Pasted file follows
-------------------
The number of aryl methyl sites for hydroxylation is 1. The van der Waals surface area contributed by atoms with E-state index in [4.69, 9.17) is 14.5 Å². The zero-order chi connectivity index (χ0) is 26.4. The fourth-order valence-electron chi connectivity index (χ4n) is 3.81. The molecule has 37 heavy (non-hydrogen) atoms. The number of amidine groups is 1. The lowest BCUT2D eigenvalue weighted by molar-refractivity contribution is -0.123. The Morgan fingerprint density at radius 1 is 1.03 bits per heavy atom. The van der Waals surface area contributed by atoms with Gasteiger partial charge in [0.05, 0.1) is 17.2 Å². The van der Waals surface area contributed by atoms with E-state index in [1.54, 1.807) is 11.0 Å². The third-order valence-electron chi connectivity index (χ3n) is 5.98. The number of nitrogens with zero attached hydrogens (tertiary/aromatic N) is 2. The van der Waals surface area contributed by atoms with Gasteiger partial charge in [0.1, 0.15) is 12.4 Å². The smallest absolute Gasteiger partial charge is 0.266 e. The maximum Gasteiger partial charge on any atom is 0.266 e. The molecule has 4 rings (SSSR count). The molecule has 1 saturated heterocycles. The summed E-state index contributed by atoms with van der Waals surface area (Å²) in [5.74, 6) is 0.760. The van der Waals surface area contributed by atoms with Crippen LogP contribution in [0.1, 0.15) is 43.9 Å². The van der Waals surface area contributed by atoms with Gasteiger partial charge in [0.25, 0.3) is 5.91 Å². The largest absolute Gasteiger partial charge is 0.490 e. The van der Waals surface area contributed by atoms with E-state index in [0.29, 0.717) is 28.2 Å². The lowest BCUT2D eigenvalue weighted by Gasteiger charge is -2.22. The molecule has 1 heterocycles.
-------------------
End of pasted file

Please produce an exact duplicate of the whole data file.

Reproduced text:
The number of aryl methyl sites for hydroxylation is 1. The van der Waals surface area contributed by atoms with E-state index in [4.69, 9.17) is 14.5 Å². The zero-order chi connectivity index (χ0) is 26.4. The fourth-order valence-electron chi connectivity index (χ4n) is 3.81. The molecule has 37 heavy (non-hydrogen) atoms. The number of amidine groups is 1. The lowest BCUT2D eigenvalue weighted by molar-refractivity contribution is -0.123. The Morgan fingerprint density at radius 1 is 1.03 bits per heavy atom. The van der Waals surface area contributed by atoms with Gasteiger partial charge in [0.05, 0.1) is 17.2 Å². The van der Waals surface area contributed by atoms with E-state index in [1.54, 1.807) is 11.0 Å². The third-order valence-electron chi connectivity index (χ3n) is 5.98. The number of nitrogens with zero attached hydrogens (tertiary/aromatic N) is 2. The van der Waals surface area contributed by atoms with Gasteiger partial charge in [0.1, 0.15) is 12.4 Å². The smallest absolute Gasteiger partial charge is 0.266 e. The maximum Gasteiger partial charge on any atom is 0.266 e. The molecule has 4 rings (SSSR count). The molecule has 1 saturated heterocycles. The summed E-state index contributed by atoms with van der Waals surface area (Å²) in [5.74, 6) is 0.760. The van der Waals surface area contributed by atoms with Crippen LogP contribution in [0.1, 0.15) is 43.9 Å². The van der Waals surface area contributed by atoms with Gasteiger partial charge in [0.25, 0.3) is 5.91 Å². The largest absolute Gasteiger partial charge is 0.490 e. The van der Waals surface area contributed by atoms with E-state index in [0.29, 0.717) is 28.2 Å². The lowest BCUT2D eigenvalue weighted by Gasteiger charge is -2.22. The molecule has 1 heterocycles.